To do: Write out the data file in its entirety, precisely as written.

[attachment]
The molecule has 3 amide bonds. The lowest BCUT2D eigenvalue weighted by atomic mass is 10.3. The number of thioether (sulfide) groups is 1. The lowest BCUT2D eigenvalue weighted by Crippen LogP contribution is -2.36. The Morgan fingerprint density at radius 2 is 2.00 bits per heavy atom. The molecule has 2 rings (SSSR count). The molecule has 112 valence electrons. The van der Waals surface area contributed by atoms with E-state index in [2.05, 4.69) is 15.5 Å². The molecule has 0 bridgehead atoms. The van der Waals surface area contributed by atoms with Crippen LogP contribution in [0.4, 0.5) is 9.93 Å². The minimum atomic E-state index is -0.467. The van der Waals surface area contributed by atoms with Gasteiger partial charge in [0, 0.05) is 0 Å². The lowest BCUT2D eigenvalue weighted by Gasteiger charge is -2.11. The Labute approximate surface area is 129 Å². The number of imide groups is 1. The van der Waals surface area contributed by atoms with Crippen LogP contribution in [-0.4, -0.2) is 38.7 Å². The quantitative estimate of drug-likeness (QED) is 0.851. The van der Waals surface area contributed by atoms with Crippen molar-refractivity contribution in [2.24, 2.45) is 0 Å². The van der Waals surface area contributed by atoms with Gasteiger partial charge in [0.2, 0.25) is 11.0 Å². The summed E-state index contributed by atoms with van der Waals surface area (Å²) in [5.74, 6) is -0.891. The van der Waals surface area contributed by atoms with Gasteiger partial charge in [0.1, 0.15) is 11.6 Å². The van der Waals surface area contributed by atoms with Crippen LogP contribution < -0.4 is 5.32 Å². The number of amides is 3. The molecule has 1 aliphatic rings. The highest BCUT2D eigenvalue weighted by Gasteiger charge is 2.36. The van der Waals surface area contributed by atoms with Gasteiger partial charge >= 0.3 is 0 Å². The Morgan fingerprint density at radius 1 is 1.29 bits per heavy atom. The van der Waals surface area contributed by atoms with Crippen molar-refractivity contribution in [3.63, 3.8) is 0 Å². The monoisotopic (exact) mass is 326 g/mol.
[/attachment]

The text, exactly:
The molecule has 3 amide bonds. The lowest BCUT2D eigenvalue weighted by atomic mass is 10.3. The number of thioether (sulfide) groups is 1. The lowest BCUT2D eigenvalue weighted by Crippen LogP contribution is -2.36. The Morgan fingerprint density at radius 2 is 2.00 bits per heavy atom. The molecule has 2 rings (SSSR count). The molecule has 112 valence electrons. The van der Waals surface area contributed by atoms with E-state index in [2.05, 4.69) is 15.5 Å². The molecule has 0 bridgehead atoms. The van der Waals surface area contributed by atoms with Crippen LogP contribution in [0.4, 0.5) is 9.93 Å². The minimum atomic E-state index is -0.467. The van der Waals surface area contributed by atoms with Gasteiger partial charge in [0, 0.05) is 0 Å². The lowest BCUT2D eigenvalue weighted by Gasteiger charge is -2.11. The Labute approximate surface area is 129 Å². The number of imide groups is 1. The van der Waals surface area contributed by atoms with Crippen LogP contribution in [-0.4, -0.2) is 38.7 Å². The quantitative estimate of drug-likeness (QED) is 0.851. The van der Waals surface area contributed by atoms with Crippen molar-refractivity contribution in [2.24, 2.45) is 0 Å². The van der Waals surface area contributed by atoms with Gasteiger partial charge in [0.2, 0.25) is 11.0 Å². The summed E-state index contributed by atoms with van der Waals surface area (Å²) in [5.74, 6) is -0.891. The van der Waals surface area contributed by atoms with Gasteiger partial charge in [0.1, 0.15) is 11.6 Å². The van der Waals surface area contributed by atoms with Crippen LogP contribution < -0.4 is 5.32 Å². The number of amides is 3. The molecule has 1 aliphatic rings. The highest BCUT2D eigenvalue weighted by Gasteiger charge is 2.36. The van der Waals surface area contributed by atoms with Gasteiger partial charge >= 0.3 is 0 Å². The Morgan fingerprint density at radius 1 is 1.29 bits per heavy atom. The van der Waals surface area contributed by atoms with Crippen molar-refractivity contribution in [3.63, 3.8) is 0 Å². The monoisotopic (exact) mass is 326 g/mol.